When Rick moved out to California in 1992, he gained the Assistant Winemaker title at Flowers vineyard and spent some time at Santa Ynez’s Gainey Vineyards at well. After working at Greg LaFollette’s Tandem Winery in Sebastopol, Rick was introduced to Londer Vineyards and has enjoyed his time with the boutique winery ever since.

Rick loves the vineyard challenges that come naturally with the quest of creating unique taste sensations and specializes in cool climate varietals like Pinot Noir and Chardonnay. Rick resides in Santa Rosa and in addition to winemaking, has a second career as a leather artisan.

About The Region

Londer Vineyards is located approximately 120 miles north of San Francisco, in the southwestern corner of California’s Mendocino County. The small 16-acre property is mostly situated on south facing hills with a combination of well-drained sandy loam covering an underlying clay loam. Matched with the cool, foggy nights and warm, dry sunny days, the Pinot Noir grapes are able to slowly develop and ripen, allowing for maximum flavor concentration at harvest.

The Anderson Valley is considered one of the coolest of the state’s so-called cool-climate wine regions, which makes the site ideal for growing varietals such as Pinot Noir, Gewurztraminer, and Chardonnay.

The Londers also source from a small handful of neighboring vineyards in Anderson Valley in order to produce a number of vineyard-designated wines with different flavor characteristics. These additional vineyards are among the top most desirable properties in Mendocino County’s Anderson Valley.

Stuffed Mushrooms with Bacon and Goat Cheese


40 small (bite size) Crimini mushrooms
1/3 cup finely minced, lean, smoked bacon (about 3 strips)
1 teaspoon olive oil
½ cup minced sweet onion
2 large cloves of garlic, minced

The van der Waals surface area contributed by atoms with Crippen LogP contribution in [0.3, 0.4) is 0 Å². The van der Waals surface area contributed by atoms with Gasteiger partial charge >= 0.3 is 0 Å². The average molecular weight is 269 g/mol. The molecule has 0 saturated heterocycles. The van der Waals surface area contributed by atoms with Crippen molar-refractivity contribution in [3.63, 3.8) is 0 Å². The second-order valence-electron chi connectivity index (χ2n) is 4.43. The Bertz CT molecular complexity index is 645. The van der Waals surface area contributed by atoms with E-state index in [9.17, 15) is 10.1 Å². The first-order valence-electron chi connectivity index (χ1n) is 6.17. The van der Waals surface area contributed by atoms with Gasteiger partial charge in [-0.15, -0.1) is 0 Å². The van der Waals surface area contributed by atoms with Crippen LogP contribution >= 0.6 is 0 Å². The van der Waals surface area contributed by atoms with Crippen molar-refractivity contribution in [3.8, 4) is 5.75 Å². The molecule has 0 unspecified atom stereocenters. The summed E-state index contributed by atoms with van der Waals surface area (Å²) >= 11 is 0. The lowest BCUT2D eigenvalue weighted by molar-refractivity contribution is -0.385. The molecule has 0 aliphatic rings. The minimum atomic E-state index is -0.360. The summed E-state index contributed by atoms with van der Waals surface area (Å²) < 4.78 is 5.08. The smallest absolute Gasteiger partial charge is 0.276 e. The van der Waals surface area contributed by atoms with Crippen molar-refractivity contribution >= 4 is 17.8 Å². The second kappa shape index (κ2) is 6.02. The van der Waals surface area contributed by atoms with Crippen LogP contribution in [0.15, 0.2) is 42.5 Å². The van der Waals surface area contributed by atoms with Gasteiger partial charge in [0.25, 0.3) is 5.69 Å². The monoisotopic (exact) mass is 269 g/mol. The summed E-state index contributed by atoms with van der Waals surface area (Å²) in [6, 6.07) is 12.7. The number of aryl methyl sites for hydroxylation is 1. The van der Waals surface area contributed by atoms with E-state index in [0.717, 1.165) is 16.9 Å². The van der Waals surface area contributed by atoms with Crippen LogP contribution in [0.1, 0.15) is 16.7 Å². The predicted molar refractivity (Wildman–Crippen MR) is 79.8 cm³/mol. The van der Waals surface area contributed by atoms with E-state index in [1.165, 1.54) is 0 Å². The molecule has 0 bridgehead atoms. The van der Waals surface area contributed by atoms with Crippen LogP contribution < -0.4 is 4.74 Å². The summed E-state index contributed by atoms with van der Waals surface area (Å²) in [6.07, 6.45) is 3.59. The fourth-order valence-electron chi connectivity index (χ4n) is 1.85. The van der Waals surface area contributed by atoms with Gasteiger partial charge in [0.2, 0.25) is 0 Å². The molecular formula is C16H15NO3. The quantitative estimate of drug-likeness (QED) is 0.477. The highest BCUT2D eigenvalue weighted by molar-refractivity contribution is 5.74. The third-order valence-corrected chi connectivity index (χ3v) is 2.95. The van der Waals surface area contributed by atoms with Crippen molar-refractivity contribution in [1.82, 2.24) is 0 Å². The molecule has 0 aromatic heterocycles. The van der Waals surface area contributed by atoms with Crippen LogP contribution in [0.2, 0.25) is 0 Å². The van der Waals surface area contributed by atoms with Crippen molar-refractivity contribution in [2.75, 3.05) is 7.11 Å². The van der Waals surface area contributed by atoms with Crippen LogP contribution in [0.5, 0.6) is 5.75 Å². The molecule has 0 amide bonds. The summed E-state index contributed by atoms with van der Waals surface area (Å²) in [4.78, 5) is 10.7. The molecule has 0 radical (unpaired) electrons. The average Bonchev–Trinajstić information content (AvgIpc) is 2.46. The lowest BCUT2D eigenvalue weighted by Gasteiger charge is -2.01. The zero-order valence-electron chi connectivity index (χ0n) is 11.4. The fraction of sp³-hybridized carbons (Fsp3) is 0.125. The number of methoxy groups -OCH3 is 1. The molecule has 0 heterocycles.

2 teaspoons finely chopped parsley
1 teaspoon finely chopped fresh lemon thyme
3 teaspoons Pankocrumbs
2-3 ounces goat cheese
salt & pepper


Clean the mushrooms. Using the small end of a melon baler, scoop out the stems and some of the cap on 36 of the mushrooms. There should be an indentation in the mushroom but the cap should be intact. Quarter the remaining 4 mushrooms and place in a work bowl of a food processor along with the stems and other mushroom bits. Pulse until finely minced. Preheat the oven to 350 degrees Fahrenheit. In a 10 to 12 inch skillet, sauté the bacon in the olive oil until light brown. Add the onions and minced mushrooms and sauté for 5 minutes or until most of the moisture is gone and the vegetables are soft. Add the garlic and sauté for another minute. Turn off the heat and add the herbs. Stir well and then add the Pankocrumbs and goat cheese. If necessary, add salt and pepper to taste. Scoop into mushrooms and serve. Makes about 3-dozen.

Jumbo Shrimp Pasta in a Garlic Lemon Butter Sauce


12 jumbo shrimp, peeled and de-veined
2 pieces thick-sliced bacon
1 Portobello mushroom, cut in quarters then sliced
1 small yellow onion, sliced
2 cloves garlic, minced
2 tablespoon butter
Juice from 1 large lemon (at least 2 tablespoons)
1/4 cup fresh flat parsley, chopped
Kosher salt and freshly cracked black pepper
5 ounces uncooked spaghetti


Place a large pot of water over high heat to be used for pasta later. Heavily salt the water with kosher salt. Allow water to come to a boil. In a large sauté pan over medium heat, cook the bacon, flipping half way through cooking. Once most of the fat has rendered out, remove from pan and drain on paper towels. Once cool, crumble. Pour out half of bacon fat from pan. Place pan back on stove and increase heat to medium-high. Season the shrimp with kosher salt and black pepper on all sides. Once the pan with the bacon drippings is hot, sear the shrimp in the oil for about 90 seconds, then flip the shrimp and sear for another 90 seconds. Remove from pan with tongs and set aside.
Reduce heat below pan to medium. Add butter, sliced onions, and mushrooms to the pan. Stir. Sauté onions and mushrooms for about 10-15 minutes until the onions are translucent, stirring occasionally. Half way through sautéing the onions and mushrooms, add the spaghetti to the salted boiling water. Cook according to package. Add the lemon juice to the pan with the onions to deglaze, making sure to scrape up all of the bits on the bottom of the pan. Add the bacon and parsley to the pan. Season to taste with kosher salt and freshly cracked black pepper.
As soon as the pasta is done, add it directly from the pot to the sauté pan with the veggies using tongs. Add the shrimp to the pan as well. Toss to coat to thoroughly combine ingredients. If necessary, add a little of the water used for cooking the pasta to the pan to thin out the sauce. Taste and adjust seasonings as necessary. Serve immediately and sprinkle with freshly grated Parmigiana Reggiana as desired. Enjoy!